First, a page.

"Vasilyeva from Ural" trying to get out of jail

"Vasilyeva from Ural" trying to get out of jail

A huge theft from the Ministry of Defense has turned into a profitable bargain backed by generals and lawmakers.

Investigation of theft from the Ministry of Defense has been finished in Yekaterinburg. The case was sent from the Russian Investigative Committee to the Prosecutor’s Office in mid-November and features former functionary of the rear service of the Central Military District (CMD) Vyacheslav Samarin and a business woman Alsou Sultanova. The criminal duo was running from the investigation across the whole of the European Union and Russia, stole nonferrous metals using forged documents and sold it for dozens of millions to Ural Mining and Metallurgic Company (UMMC), which was swarming with fraudsters. Apart from them, the case includes army generals and military prosecutors. In early 2014, representatives of the supervisory authority revealed Sultanov’s crimes, but two years later refused to see it consider her a criminal. Turns out Samarin will also escape prison, just like her.

This history of theft from the Ministry of Defense is an unsophisticated one. In fall 2013, Samarin, as chief of the department for implementation of military property in Central Military District, forged documents for a state contract between UMMC and the Ministry of Defense.

Having already done this before, the official provided this sham to the district authorities and received the documents for the export of 320 tons of expended cartridge cases.

Alsou Sultanova evacuated the practically stolen property from the arsenal in Kungur. Being the director of Metallstroykonstruktsiya (MSK) LLC, through a series of intermediaries, Sultanova sold the metal to UMMC under the guise of a previously concluded state contract. A series of straw persons served not so much to hide the involvement of Sultanova herself, but rather her partner, a beneficiary of MSK, Andrey Gorislavtsev, currently a member of Legislative Assembly of Sverdlovsk.

These criminal schemes were revealed quite quickly. Already in February 2014, an inspection conducted by the military prosecutor's office identified the fake documents and sent the materials to the CMD Military Investigative Department. Once the information was assessed, a criminal case into fraud was opened, with the above mentioned people becoming first suspects and later defendants.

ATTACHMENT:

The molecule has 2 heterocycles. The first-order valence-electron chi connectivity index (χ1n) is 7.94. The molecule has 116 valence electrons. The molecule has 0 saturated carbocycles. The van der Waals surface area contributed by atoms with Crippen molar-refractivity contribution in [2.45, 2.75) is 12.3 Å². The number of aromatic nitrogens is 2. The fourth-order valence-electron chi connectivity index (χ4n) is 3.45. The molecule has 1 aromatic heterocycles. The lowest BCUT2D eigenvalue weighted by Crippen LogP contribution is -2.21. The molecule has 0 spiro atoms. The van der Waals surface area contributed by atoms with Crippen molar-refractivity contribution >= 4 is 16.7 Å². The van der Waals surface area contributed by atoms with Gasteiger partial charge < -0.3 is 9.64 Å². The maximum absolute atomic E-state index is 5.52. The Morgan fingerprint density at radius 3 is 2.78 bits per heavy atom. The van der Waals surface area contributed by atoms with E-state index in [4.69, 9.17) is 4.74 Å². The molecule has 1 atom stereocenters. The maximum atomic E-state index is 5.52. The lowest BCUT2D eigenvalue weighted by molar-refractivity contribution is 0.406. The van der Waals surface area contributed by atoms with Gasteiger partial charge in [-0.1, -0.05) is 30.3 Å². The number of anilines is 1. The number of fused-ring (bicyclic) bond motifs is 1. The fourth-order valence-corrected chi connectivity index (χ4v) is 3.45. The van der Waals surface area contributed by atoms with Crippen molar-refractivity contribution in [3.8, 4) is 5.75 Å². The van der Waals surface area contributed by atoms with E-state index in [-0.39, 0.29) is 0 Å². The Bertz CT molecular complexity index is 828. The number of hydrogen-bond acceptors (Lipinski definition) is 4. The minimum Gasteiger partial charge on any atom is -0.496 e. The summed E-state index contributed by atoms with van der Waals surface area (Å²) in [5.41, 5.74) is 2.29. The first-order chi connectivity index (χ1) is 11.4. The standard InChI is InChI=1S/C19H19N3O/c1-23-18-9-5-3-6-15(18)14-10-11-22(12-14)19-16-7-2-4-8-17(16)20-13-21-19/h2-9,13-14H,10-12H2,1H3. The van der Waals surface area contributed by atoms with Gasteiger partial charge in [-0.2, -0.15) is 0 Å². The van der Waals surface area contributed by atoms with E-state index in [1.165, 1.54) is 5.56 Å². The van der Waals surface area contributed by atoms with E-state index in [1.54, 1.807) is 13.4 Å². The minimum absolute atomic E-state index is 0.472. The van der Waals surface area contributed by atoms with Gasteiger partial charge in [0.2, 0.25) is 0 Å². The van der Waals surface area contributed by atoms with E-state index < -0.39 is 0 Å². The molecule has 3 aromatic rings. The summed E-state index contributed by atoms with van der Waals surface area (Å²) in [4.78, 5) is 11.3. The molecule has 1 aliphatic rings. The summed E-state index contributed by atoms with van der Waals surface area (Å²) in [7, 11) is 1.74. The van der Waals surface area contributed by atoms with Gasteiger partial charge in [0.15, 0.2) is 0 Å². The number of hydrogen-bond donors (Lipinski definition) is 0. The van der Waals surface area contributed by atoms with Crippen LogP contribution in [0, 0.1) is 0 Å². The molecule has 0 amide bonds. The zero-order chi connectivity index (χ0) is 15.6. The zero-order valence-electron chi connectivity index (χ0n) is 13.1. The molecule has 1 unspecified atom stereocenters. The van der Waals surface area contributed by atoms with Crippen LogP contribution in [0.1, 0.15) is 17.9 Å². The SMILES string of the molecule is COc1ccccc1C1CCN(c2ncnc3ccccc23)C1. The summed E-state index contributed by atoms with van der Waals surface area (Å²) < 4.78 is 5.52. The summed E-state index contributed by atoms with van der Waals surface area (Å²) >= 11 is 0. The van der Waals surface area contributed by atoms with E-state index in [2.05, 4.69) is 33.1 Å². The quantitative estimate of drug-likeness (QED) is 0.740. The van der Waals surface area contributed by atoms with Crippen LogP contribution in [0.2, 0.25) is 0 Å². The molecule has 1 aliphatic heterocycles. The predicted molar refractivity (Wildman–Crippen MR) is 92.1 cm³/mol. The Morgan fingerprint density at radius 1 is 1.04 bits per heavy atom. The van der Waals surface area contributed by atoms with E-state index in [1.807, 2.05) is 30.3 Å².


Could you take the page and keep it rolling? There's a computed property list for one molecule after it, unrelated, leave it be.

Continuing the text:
In the course of the investigation, law enforcers collected evidence that Sultanova and Samarin had acted in concert. As a result of their actions, fake documents turned into a 40-million gain on the sale of metal, while the money was cashed by Sultanova herself. The latter made the scheme look like a civil transaction, trying to compensate for the value of stolen property. At the same time, Samarin, according to a source of URA.Ru, confirmed only the fact of preparing a forged document used by Sultanova to export shot cartridges. By the beginning of 2015, both defendant were on the run. The former military officer bought a fake passport of a Belarus citizen, but was caught while crossing the border, when he attempted to leave for permanent residence in Thailand with a tourist visa. Sultanova was a little luckier: having gone to Montenegro, the lady was hiding there in a villa of her, a then Sysertsky lawmaker, Andrey Gorislavtsev.

However, both Samarin and Sultanova (thanks to Interpol) met the spring of 2016 in a Yekaterinburg jail. Still, strange events started to unfold when the summer came: the military prosecutor’s office, which had previously agreed on qualifications of this case and the necessity of putting the defendants on the wanted list, changed its position. According to the supervisor, Samarin was indeed involved in fraud, while the actions of Sultanova bore the signs of civil relations. By this logic, the CMD functionary, being the only defendant in the case, may hope for a less severe sentence for forgery. The responsibility for this crime does not even provide imprisonment. Nevertheless, the military prosecutor's position is that only Samarina should be held responsible.

The investigation of this crime has been ongoing for more than two years. However, by a strange coincidence, in the summer of 2016, the Military Prosecutor's Office changed its position. Its members started to drag with the wording of the indictment for Sultanova. In midsummer, the materials of the already completed investigation were suddenly returned to the ICR. "In mid-November, the case once again was transferred to the prosecutor’s office. It remains to be seen whether they plan to send it to court. It is possible that it will go back again for some reason," the source of URA.Ru said.

It is also worth mentioning that the deals with nonferrous metal, sold to UMMC, were heavily criminalized. At the end of 2016, a trial is ongoing against one of the scrap suppliers, Yevgeny Dorinsky, who stands accused of fraud. His brother Igor Mokhnatkin was one of Samarin’s accomplices in a deal similar to the theft of shot cartridges in Kungur. And finally, Andrey Gorislavtsev, who formally was not involved in the machinations with metal, has strong connections with the company and was a contractor in dealing with the military, who now hopes Sultanova will be released.

Responding to the request by URA.Ru to comment on the situation, Gorislavtsev said that he would not answer "provocative questions," adding that he was not familiar with Samarin.

The CMD Military Prosecutor’s Office refused to comment on the investigation over the phone and asked to send a formal request.



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